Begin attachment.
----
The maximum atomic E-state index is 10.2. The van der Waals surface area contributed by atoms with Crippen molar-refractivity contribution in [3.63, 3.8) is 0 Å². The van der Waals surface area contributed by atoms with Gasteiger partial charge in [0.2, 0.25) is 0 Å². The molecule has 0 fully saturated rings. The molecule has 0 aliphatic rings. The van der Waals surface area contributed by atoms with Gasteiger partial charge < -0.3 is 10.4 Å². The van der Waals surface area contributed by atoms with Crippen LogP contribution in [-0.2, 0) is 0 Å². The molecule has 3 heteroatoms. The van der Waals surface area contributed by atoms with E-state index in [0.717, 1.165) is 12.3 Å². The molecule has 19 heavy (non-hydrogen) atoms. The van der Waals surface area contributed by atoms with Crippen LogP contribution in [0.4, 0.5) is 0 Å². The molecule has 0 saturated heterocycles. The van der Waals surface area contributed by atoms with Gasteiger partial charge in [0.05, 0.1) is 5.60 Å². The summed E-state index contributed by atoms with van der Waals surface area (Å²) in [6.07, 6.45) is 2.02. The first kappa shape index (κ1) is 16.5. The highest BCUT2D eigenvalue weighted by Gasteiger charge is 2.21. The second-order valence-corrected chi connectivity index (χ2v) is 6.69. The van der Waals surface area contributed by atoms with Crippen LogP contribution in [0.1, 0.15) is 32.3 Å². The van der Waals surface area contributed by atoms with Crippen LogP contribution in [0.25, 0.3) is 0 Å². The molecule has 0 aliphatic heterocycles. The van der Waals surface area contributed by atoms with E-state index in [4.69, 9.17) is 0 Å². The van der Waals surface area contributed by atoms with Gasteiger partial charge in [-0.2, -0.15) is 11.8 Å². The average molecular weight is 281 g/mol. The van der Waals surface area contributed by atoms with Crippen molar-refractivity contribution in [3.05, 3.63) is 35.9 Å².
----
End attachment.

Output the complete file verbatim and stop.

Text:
The maximum atomic E-state index is 10.2. The van der Waals surface area contributed by atoms with Crippen molar-refractivity contribution in [3.63, 3.8) is 0 Å². The van der Waals surface area contributed by atoms with Gasteiger partial charge in [0.2, 0.25) is 0 Å². The molecule has 0 fully saturated rings. The molecule has 0 aliphatic rings. The van der Waals surface area contributed by atoms with Gasteiger partial charge < -0.3 is 10.4 Å². The van der Waals surface area contributed by atoms with Crippen LogP contribution in [-0.2, 0) is 0 Å². The molecule has 3 heteroatoms. The van der Waals surface area contributed by atoms with E-state index in [0.717, 1.165) is 12.3 Å². The molecule has 19 heavy (non-hydrogen) atoms. The van der Waals surface area contributed by atoms with Crippen LogP contribution in [0.4, 0.5) is 0 Å². The molecule has 0 saturated heterocycles. The van der Waals surface area contributed by atoms with Gasteiger partial charge in [0.05, 0.1) is 5.60 Å². The summed E-state index contributed by atoms with van der Waals surface area (Å²) in [6.07, 6.45) is 2.02. The first kappa shape index (κ1) is 16.5. The highest BCUT2D eigenvalue weighted by Gasteiger charge is 2.21. The second-order valence-corrected chi connectivity index (χ2v) is 6.69. The van der Waals surface area contributed by atoms with Crippen LogP contribution in [0.1, 0.15) is 32.3 Å². The van der Waals surface area contributed by atoms with Crippen LogP contribution in [0.25, 0.3) is 0 Å². The molecule has 0 aliphatic heterocycles. The van der Waals surface area contributed by atoms with E-state index in [4.69, 9.17) is 0 Å². The van der Waals surface area contributed by atoms with Gasteiger partial charge in [-0.2, -0.15) is 11.8 Å². The average molecular weight is 281 g/mol. The van der Waals surface area contributed by atoms with Crippen molar-refractivity contribution in [3.05, 3.63) is 35.9 Å².